Craft

Re:writing

Most of us know the saying (or some version of it) that writing is rewriting. First drafts are supposed to suck–they are a thing you have to white-knuckle your way through, like middle school and dentist appointments and family holiday dinners. Just get to the end, don’t look back, you can’t fix a blank page, etc. When you think about it, it’s kind of strange–there aren’t many other jobs where you not only do bad work the first time around, but you’re actually expected to.

I don’t even know if this is an accepted rule for other types of art. Do painters always have to go back over their paintings? Do photographers take twenty bad pictures before they start taking good ones every time they point their camera? Do sculptors always throw out their first try?

In most things, you get to a level of competence where you’re good the first time around. You don’t have to fix the thing every time you do it because you have achieved expert status; mistakes are for beginners. You get comfortable, and while new challenges might arise, you feel secure in your ability to meet them.

From what I’ve read and heard, most writers–whether they are debuts at work on their second novel or bestselling authors a dozen times over–rarely feel 100% capable of the work before them. The first draft is always hard. The thing you get better at, supposedly, is the part after the first draft: revisions. Not only can you separate the bad from those few, shiny bits of good, but you also know how to take those lumps of bad and make them into diamonds. You cut with exact precision, murdering your darlings with the finesse of a seasoned, contract killer. You move the pieces around with ease, because you’ve seen the picture on the top of the puzzle box–you know what it’s supposed to look like in the end.

That’s what I like to believe, anyway.

I’ve only been writing seriously for a few years, and I can already tell this is not something I will ever get right, really right, the first time around. The project I’m working on now, I’ve been writing for roughly three years, and I’ve rewritten it two and a half times. And I’m hoping this isn’t the norm, but as I haven’t written another book all the way through, I won’t know until I do.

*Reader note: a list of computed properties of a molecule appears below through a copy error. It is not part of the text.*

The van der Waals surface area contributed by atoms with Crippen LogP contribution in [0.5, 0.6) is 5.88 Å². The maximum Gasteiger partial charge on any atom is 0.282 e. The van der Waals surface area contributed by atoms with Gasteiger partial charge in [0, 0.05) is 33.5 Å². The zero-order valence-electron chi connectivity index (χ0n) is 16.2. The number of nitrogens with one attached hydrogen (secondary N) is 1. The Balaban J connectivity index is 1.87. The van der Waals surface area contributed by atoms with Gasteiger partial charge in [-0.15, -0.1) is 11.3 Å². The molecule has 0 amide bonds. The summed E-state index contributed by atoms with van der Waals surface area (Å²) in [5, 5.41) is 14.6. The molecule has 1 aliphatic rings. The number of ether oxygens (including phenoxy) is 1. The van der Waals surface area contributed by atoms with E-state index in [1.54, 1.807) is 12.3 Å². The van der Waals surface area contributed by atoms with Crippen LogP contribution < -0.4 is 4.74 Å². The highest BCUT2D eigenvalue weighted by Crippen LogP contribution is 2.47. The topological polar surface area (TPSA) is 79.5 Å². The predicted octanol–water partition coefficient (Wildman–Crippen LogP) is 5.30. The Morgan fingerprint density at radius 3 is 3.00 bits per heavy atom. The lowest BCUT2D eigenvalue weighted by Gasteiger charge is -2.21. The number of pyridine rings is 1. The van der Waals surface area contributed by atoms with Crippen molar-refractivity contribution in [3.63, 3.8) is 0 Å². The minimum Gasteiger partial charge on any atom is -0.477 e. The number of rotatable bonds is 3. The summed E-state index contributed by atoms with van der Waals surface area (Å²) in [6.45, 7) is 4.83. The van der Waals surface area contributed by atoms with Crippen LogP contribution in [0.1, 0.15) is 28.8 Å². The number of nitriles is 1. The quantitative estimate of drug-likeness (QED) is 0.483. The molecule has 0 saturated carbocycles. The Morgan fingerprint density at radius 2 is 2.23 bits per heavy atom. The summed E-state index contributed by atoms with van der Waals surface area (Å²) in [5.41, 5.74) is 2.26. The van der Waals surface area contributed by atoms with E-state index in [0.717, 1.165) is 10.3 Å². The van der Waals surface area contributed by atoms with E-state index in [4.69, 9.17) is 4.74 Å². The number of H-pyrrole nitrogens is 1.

Part of the problem is that I started writing this book before I was actually capable of writing it, and I’ve been playing catch-up ever since. I’ve discovered that I should probably spend more time with an idea–a year at the very least–before I can settle down with it. And I also think that my process looks a lot like this thread Laini Taylor wrote a while back. 

I can’t write a book sight unseen. I have to get in there and stumble around, and feel the weight of things, and live in the space for awhile. I have to write my way to the right way. And sometimes that means writing it the wrong way several times over.

So, how do you rewrite an entire book?

On the one hand, you have to tear it to shreds and burn the pieces, and then give those pieces to the ocean. You can’t be precious about your writing in revisions, and you have to be extra brutal when rewriting. This was something I struggled with: I held on to some things too tightly for too long. I was stubborn about not having to start from scratch, which only meant that I wrote hundreds of thousands of wrong words, and eventually had to start from scratch anyway. In many ways, you have to completely obliviate the first (or tenth) draft from your mind in order to go forward.

That being said, you also can’t totally obliviate the previous draft from your mind. It’s the whole, you can’t fully know where you’re going unless you know where you’ve been, thing. Humans are creatures of habit, and we will make the same mistakes over and over again in a thousand different ways. You have to look at that previous draft, painful as it is, and see what is wrong and why it’s wrong to have any chance of getting it right.